In operation as shown in FIG. 2 when an operator initializes the automatic anomalous event detection function, such as by pushing a front panel button or an on-screen indicated area, the instrument performs an automatic setup routine, as is well known in the art, and sets the pulse width criteria PW for the advanced trigger circuit 20 to be less than expected nominal pulse widths for the input analog signal. To start the routine the processor 18 resets the other counter 24 and loads the main counter 14 with a count that incorporates a divider provided by the operator via the interface circuit 26. The divider is either preset or provided by an operator via the interface circuit 26 to determine the maximum frequency of occurrence of events that generate the advanced trigger signal which qualifies as an anomalous event. Typically the divider is preset at 1000, but it may be altered by the operator over a range from 10 to 106. Loading the main counter 14 causes the MAX-- CNT signal to go high to enable the AND gates 12, 22 so that the counters 14, 24 count the respective main and advanced trigger signal pulses. When the MAX-- CNT signal goes low, indicating the end of count of the main counter 14, the AND gates 12, 22 are disabled from passing further trigger pulses to the counters and the processor 18 reads the counts from the counters.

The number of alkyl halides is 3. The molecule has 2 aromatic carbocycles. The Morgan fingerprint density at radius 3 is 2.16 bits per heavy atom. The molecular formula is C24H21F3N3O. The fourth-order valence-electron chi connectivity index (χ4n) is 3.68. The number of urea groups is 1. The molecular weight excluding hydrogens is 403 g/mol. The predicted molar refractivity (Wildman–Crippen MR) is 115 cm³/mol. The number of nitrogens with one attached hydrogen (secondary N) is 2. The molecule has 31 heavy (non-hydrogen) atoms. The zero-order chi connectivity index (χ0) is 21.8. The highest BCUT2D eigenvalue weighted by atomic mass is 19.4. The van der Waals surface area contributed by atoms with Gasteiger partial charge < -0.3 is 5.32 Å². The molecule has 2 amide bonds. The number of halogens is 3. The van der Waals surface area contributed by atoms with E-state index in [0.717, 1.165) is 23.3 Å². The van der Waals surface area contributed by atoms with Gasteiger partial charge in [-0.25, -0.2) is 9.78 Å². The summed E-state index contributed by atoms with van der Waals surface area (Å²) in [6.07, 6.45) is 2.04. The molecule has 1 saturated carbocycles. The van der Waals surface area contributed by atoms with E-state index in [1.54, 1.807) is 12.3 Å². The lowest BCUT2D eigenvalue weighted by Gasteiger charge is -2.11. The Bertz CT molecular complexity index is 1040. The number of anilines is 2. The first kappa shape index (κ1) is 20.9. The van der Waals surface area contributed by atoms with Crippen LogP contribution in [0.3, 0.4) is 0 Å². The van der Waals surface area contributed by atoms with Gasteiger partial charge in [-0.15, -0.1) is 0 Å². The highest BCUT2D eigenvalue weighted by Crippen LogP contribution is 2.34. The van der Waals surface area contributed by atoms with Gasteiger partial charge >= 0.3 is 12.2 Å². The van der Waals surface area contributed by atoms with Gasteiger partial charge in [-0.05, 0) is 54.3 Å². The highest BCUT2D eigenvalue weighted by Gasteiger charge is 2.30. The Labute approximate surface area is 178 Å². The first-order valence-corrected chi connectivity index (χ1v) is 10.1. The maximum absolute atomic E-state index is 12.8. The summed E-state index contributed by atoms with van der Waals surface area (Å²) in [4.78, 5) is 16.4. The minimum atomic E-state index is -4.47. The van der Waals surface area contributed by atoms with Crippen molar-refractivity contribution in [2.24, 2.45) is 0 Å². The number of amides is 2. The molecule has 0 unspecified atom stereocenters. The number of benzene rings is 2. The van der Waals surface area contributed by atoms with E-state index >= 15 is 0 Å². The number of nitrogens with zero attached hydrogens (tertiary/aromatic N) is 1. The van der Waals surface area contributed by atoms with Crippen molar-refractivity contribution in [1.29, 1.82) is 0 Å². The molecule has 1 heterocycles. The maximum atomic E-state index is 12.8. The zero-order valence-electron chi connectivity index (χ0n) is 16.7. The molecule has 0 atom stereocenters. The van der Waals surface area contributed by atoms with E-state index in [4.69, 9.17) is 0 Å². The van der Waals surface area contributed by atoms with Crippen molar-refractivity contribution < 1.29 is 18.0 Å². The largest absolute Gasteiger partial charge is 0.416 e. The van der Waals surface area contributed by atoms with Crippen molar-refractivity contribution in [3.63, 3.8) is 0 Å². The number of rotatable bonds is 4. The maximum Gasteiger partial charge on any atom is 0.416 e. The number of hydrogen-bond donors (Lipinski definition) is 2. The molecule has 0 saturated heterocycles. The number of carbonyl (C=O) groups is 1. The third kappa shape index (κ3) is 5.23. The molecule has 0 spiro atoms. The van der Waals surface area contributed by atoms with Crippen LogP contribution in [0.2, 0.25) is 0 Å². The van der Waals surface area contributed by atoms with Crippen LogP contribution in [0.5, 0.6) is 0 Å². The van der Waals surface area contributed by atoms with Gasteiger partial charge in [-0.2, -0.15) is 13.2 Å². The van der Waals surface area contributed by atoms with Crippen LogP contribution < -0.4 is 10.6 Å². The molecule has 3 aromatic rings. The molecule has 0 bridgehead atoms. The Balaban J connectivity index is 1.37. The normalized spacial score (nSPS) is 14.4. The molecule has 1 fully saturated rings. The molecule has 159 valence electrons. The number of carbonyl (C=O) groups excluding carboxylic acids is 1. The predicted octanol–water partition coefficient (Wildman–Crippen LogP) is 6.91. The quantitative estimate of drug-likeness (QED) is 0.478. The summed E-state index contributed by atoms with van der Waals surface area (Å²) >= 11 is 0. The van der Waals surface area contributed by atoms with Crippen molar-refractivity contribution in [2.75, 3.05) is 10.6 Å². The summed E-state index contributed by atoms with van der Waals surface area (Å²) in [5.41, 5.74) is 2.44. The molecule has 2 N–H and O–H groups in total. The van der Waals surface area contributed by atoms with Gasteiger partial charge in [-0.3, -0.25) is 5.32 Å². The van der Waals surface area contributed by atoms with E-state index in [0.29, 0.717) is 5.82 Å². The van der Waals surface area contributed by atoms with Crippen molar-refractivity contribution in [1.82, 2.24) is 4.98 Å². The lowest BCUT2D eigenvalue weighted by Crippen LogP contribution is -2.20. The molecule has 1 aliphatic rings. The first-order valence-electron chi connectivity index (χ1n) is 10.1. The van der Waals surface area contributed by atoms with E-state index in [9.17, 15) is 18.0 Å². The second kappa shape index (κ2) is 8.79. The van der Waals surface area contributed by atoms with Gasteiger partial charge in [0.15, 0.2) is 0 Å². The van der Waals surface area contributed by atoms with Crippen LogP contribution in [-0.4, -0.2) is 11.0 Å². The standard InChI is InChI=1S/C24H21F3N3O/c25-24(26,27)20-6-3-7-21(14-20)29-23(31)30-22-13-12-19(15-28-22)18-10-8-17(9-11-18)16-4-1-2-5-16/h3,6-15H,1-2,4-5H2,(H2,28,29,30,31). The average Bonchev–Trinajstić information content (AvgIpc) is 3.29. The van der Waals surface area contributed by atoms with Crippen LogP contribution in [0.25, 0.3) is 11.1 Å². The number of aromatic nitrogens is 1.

If the ACNT falls within the range of greater than zero and less than the maximum count MXCNT of the main counter as modified by the divider, then an anomalous event has occurred. Otherwise either no anomalous event has occurred, or the event has occurred so often as to be considered a normal event rather than an anomalous event. If an anomalous event has occurred, then the counters are reset and reloaded and the process repeated to verify the anomalous event. If the anomalous event is verified, than the next advanced trigger is accepted by the processor 18 to acquire data for the waveform memory to capture the anomalous event for viewing If no anomalous event is detected in the first pass T=1, then the pulse width value is incremented, such as decreasing it to ninety percent (90%) of its prior value, and the test is repeated.

If no anomalous event is detected by the above procedure for time qualified signals, then the advanced trigger circuit 20 is set up by the processor 18 for detection of voltage qualified signal anomalous events by setting respective thresholds TH1, TH2 to values less than the minimum top level value VTOP and greater than the maximum bottom level value VBOT, respectively. The procedure is repeated as described above, with the threshold values being incremented if no anomalous event is detected in the first pass. If after both time and voltage qualified signal anomalous events have been tested without an anomalous event being detected, then an error message indicating no anomalous events is output.

Thus the present invention provides an automatic anomalous event detection method for detecting time or voltage qualified anomalous events and for acquiring a portion of an input analog signal that contains such an event.